In October 2017, Dr. Rich Corsi came to visit Oregon for two weeks during a sabbatical from the University of Texas, Austin. During his stay, Rich and I, and other BioBE/ESBL researchers chatted about doing a pilot study that would bring UT’s indoor chemistry work together with BioBE’s indoor microbial work.
Since we began our collaboration in the fall of 2017, only one of the research team is still in their original position (Jeff Kline at ESBL)! Rich Corsi, Ying Xu, and myself have all gone on to faculty positions elsewhere, graduate student Chenyang Bi defended and started a post-doc position, and the two undergrads working with me, Susie Nunez and Samantha Velazquez, graduated and went on to other things! Science collaborations work best when they can stand the test of time and geography. The benefit to everyone moving around is that you are able to hold collaboration meetings in new and exciting places each time.
Accumulation of di-2-ethylhexyl phthalate from polyvinyl chloride flooring into settled house dust and the effect on the bacterial community.
Samantha Velazquez1, Chenyang Bi 2,3, Jeff Kline 1,4, Susie Nunez1, Richard Corsi 3,5, Ying Xu 3,6, Suzanne L. Ishaq1,7*
1 Biology and the Built Environment Center, University of Oregon, Eugene, OR, 97403
2 Department of Civil Environmental Engineering, Virginia Polytechnic Institute and State University, Blacksburg, VA 24061 (current)
3 Department of Civil, Architectural and Environmental Engineering, University of Texas, Austin, TX 78712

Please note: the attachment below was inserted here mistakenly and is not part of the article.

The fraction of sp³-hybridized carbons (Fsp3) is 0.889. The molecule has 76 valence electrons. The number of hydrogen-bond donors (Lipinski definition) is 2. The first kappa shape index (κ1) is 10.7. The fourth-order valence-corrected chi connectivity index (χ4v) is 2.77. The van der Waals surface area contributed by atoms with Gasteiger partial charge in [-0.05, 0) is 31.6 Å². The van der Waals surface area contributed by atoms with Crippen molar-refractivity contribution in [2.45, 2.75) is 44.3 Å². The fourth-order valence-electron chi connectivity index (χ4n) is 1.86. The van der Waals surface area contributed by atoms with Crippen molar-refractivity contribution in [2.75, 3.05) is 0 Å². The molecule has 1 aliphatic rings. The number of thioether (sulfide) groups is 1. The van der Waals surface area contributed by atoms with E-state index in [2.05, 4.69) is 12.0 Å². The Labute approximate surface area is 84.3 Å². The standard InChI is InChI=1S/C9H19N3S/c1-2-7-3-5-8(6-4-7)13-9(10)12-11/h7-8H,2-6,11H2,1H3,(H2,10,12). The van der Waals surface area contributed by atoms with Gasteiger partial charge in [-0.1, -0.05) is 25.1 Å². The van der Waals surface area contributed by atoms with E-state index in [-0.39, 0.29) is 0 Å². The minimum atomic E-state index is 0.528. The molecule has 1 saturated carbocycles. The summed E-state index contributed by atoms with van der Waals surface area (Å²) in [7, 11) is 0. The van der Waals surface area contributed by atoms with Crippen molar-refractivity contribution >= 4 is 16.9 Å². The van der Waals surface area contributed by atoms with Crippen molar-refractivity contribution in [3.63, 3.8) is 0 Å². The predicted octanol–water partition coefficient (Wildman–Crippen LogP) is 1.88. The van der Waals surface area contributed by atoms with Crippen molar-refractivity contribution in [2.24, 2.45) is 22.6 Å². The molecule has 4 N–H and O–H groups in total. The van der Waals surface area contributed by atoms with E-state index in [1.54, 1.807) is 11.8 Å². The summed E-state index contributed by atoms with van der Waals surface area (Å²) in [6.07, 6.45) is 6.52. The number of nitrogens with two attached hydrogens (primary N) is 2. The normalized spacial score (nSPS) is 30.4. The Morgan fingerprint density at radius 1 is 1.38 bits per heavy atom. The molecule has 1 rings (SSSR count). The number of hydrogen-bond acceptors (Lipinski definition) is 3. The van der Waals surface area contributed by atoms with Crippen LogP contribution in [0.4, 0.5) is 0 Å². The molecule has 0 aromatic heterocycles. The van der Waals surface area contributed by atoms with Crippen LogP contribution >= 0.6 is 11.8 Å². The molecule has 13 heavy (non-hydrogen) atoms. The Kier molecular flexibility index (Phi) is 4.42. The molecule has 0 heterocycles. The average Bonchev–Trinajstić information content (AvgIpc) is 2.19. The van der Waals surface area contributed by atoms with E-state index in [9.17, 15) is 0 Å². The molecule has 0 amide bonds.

4 Energy Studies and Buildings Laboratory, University of Oregon, Eugene, OR, 97403
5 Fariborz Maseeh College of Engineering and Computer Science, Portland State University, Portland, OR 97207 (current)
6 Department of Building Science, Tsinghua University, 100084, Beijing, P. R. China (current)
7 School of Food and Agriculture, University of Maine, Orono, ME 04469 (current)
Di-2-ethylhexyl phthalate (DEHP) is a plasticizer used in consumer products and building materials, including polyvinyl chloride flooring material. DEHP adsorbs from material and leaches into soil, water, or dust, and presents an exposure risk to building occupants by inhalation, ingestion, or absorption. A number of bacterial isolates are demonstrated to degrade DEHP in culture, but bacteria may be susceptible to it as well, thus this study examined the relation of DEHP to bacterial communities in dust. Polyvinyl chloride flooring was seeded with homogenized house dust and incubated for up to 14 days, and bacterial communities in dust were identified at days 1, 7, and 14 using the V3-V4 regions of the bacterial 16S rRNA gene. DEHP concentration in dust increased over time, as expected, and bacterial richness and Shannon diversity were negatively correlated with DEHP concentration. Some sequence variants of Bacillus, Corynebacterium jeddahense, Streptococcus, and Peptoniphilus were relatively more abundant at low concentrations of DEHP, while some Sphingomonas, Chryseobacterium, and a member of the Enterobacteriaceae family were relatively more abundant at higher concentrations. The built environment is known to host lower microbial diversity and biomass than natural environments, and DEHP or other chemicals indoors may contribute to this paucity.